IT Explained

IT Explained:


What is SNMP?

SNMP stands for Simple Network Management Protocol. It is a protocol for management information transfer in networks, for use in LANs especially, depending on the chosen version.


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Its usefulness in network administration comes from the fact that it allows information about network-connected devices to be collected in a standardized way across a large variety of hardware and software types.

Hardly any network admin renounces SNMP. Rather, most of them confidently rely on it because nearly all kinds of devices from many different manufacturers support SNMP, which helps them achieve comprehensive monitoring thanks to the SNMP technology.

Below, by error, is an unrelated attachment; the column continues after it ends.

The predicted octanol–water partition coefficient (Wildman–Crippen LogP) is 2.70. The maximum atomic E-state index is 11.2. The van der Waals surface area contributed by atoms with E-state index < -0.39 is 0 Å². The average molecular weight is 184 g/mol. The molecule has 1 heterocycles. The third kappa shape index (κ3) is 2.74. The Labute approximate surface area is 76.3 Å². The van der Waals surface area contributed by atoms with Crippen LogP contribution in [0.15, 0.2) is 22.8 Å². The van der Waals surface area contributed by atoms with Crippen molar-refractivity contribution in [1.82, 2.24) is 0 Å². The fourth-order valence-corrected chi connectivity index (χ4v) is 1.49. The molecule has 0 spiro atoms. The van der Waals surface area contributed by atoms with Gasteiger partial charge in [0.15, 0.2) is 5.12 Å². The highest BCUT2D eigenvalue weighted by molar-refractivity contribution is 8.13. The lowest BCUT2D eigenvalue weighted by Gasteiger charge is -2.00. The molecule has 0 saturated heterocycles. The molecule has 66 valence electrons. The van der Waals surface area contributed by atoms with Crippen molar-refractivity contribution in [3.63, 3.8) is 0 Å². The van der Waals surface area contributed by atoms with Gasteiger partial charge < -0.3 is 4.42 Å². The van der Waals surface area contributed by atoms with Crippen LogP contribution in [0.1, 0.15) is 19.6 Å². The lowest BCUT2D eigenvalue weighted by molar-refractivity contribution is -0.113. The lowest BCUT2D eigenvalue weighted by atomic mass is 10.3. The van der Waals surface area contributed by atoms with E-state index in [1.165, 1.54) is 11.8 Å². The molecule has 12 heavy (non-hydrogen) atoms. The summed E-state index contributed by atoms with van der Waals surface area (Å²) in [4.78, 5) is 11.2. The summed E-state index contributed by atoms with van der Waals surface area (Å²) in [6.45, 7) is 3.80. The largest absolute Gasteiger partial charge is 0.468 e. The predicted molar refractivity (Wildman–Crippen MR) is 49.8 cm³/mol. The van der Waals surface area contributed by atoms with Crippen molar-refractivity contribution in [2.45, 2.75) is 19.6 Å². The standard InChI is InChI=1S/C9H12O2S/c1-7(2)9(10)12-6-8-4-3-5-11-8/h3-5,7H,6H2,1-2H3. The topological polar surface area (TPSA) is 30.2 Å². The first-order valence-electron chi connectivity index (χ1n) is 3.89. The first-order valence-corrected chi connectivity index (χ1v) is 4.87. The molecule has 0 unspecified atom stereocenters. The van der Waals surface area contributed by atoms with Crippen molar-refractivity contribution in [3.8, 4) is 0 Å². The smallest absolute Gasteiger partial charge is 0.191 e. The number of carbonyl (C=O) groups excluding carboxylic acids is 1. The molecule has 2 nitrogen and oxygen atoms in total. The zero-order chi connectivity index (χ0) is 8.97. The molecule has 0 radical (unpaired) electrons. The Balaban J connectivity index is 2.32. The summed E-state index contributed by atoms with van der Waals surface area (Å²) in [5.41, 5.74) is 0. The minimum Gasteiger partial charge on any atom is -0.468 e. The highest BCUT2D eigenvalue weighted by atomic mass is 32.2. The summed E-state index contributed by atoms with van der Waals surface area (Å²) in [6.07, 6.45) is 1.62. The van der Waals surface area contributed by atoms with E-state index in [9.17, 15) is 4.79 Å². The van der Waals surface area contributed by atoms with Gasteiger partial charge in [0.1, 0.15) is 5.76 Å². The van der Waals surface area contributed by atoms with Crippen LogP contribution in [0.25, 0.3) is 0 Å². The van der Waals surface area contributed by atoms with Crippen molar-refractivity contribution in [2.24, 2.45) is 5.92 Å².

Currently, there are three major versions of SNMP. The first version was developed rather quickly in the late ´80s when network administration lacked suitable network administration tools that were not dependent on hardware manufacturers.

SNMP v1 was defined in 1988 and was based on SGMP (RFC 1028). Then, it was broadly accepted and used. It is still used today, almost 30 years later, which is nearly an eternity in IT. SNMP v1 provides the basic functionalities for data polling and is relatively easy to use. It doesn't create much overhead because it doesn't include any encryption algorithms. So, for security reasons, use SNMP v1 in LANs only. Its biggest limitation is its 32-bit counter architecture, which is not enough for today’s gigabyte networks or larger.

If users want to manage networks in a WAN, the CMISE/CMIP protocol is the right protocol to go for.